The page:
# parameterize parallel
parallel="parallel -j $SLURM_NTASKS --no-notice " # your preprocessing goes here # start the run with GNU parallel$parallel $srun <command> ::: <parameter list> The number of tasks given by -n should be the number of CPUs * the number of nodes. However, bear in mind that the a-nodes of Mogon I have 1 FPU per 2 CPU Module and the z-nodes of Mogon II have 20 CPUs, each with hyptherthreading enables. Which number you best assume to be the number of cores is application depended and should best be determined experimentally. # SLURM multiprog for uneven arrays The SLURM multiprog option in srun essentially displays a master-slave setup. You need it to run within a SLURM job allocation and trigger srun with the --multi-prog option and appropriate multiprog file: master_slave_simple.sh #!/bin/bash # #SBATCH --job-name=test_ms #SBATCH --output=res_ms.txt # parameters of this snippet, choose sensible values for your setup #SBATCH --ntasks=4 #SBATCH --time=10:00 #SBATCH --mem-per-cpu=100 # for the purpose of this course #SBATCH -A <your account> #SBATCH -p short srun <other parameters> --multi-prog multi.conf Then, of course the multi.conf file has to exist: multi.conf 0 echo 'I am the Master' 1-3 bash -c 'printenv SLURM_PROCID' Indeed, as the naming suggests, you can use such setup to emulate a master-slave environment. But then the processes have to care themselves about there communication (sockets, regular files, etc.). And the most cumbersome aspect is: You have to maintain two files at all times, whenever the setup has to be changed, and all parameters have to match. The configuration file contains three fields, separated by blanks. These fields are : • Task number • Executable File • Argument Parameters available : • %t - The task number of the responsible task • %o - The task offset (task's relative position in the task range). # The ZDV-taskfarm Script an alternative to multiprog The script is hosted on github, forked from Paddy Doyle, Trinity College, Dublin and adapted for Mogon (I and II). The slurm multi-prog setup can be difficult for some scenarios: • only one executable can be specified per task (e.g. no chain of commands or shell loops are possible, such as cd dir01; ./my_exec) • limitation on the maximum number of characters per task description (256) • building the multi-prog file can be onerous, if you do not have the luxury of using the '%t' tokens in your commands or arguments • the number of commands must match exactly the number of slurm tasks (-n), which means updating two files if you wish to add or remove tasks Slurm Job Arrays are a better option to multi-prog, unless using the parallel (Mogon II) or node* (Mogon I) partitions, with scalable software, anyway. The taskfarm script makes using multi-prog setups easy. Please only use it, if your tasks have +/- the same run time or else huge parts of the reserved nodes can be left idle. For a full listing of the command line interface you can load the module and ask the script itself for help: $ module load tools/staskfarm
$staskfarm -h taskfarm_file #!/bin/bash #SBATCH -J taskfarm_example #SABTCH -o taskfarm_example_%j.out #SBATCH -N2 # in this example we take 2 nodes #SBATCH -n 128 # optional argument - the optimal setting (or ommitance) has to be tried on a case basis #SBATCH -A <your account> #SBATCH -p nodeshort # will load the most recent module version of the taskfarm module load tools/staskfarm # - suppose we have a program which requires 2 intputs: # 'input_<number>_R1.fastq' and 'input_<number>_R2.fastq' # - assume further we have 302 such files # - and we want to work on them in a round robin manner # 1st we "produce" such dummy files: for ((i=0; i < 303; i++)); do touch "input_${i}_R1.fastq"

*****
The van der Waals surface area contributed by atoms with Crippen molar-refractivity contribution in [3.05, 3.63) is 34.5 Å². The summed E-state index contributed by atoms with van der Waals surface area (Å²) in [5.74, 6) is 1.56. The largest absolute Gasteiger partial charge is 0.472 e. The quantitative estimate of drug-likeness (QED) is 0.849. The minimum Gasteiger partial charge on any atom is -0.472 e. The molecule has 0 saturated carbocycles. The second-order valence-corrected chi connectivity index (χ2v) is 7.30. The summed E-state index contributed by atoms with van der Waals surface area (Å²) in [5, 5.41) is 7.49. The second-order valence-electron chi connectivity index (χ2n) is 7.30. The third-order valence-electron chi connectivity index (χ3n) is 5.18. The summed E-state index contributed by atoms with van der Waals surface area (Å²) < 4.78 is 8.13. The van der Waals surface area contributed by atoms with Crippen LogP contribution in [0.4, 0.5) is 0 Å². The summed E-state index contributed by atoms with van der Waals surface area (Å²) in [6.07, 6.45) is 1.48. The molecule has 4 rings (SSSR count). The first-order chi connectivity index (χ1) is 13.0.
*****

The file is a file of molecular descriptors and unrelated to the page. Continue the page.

touch "input_${i}_R2.fastq" done # 3rd, we specify our input command. # Instead of a 'real' application we drop in 'echo'. # And we use pattern expansion to retrieve the 2nd file name, # as we cannot (always) loop over several expressions. echo '#!/bin/bash' > cmd_file.sh echo 'echo "working on node$(hostname) on files $1 and${1%%_*}_R2.fastq"' >> cmd_file.sh
chmod +x cmd_file.sh
cmd=$(pwd)/cmd_file.sh # 4th, start the taskfarm: staskfarm$cmd *_R1.fastq

# finally, we need to clean up our mess:
rm *fastq cmd_file.sh

As stated, the most sensible use case for the taskfarm are application with +/- equal run times for the inputs. When screening parameters in a simulation, is is likely that run times greatly depend on the parameters. Therefore, it might be better to consider using GNU parallel or other parallelisation schemes.

#!/bin/bash

#SBATCH -N1 # in this example we take <1 node
#SBATCH -n 40
#SBATCH --time 10
#SBATCH -p short

# - suppose we have a program which requires 2 intputs:
#    all natural numbers for arg1 between 1 and 5 and for arg2 just 0 and 1
# - assume further we want to run a permutation test

# 1st we "produce" such dummy files:
permutations=$(echo {1..5},{0..1}) # 3rd, we specify our input command. # Instead of a 'real' application we drop in 'echo'. echo '#!/bin/bash' > cmd_file.sh echo 'echo "working on node$(hostname) on args $1 and with$OMP_NUM_THREADS threads' >> cmd_file.sh
chmod +x cmd_file.sh
cmd=$(pwd)/cmd_file.sh # 4th, start the taskfarm: # NOTE: We start each application with 2 threads (-t 2) # the '--parameters' flag, will skip the test for input files (as parameters aren't files) staskfarm -t 2 --parameters$cmd \$permutations

# finally, we need to clean up our mess:
rm cmd_file.sh
• node_local_scheduling.1543395280.txt.gz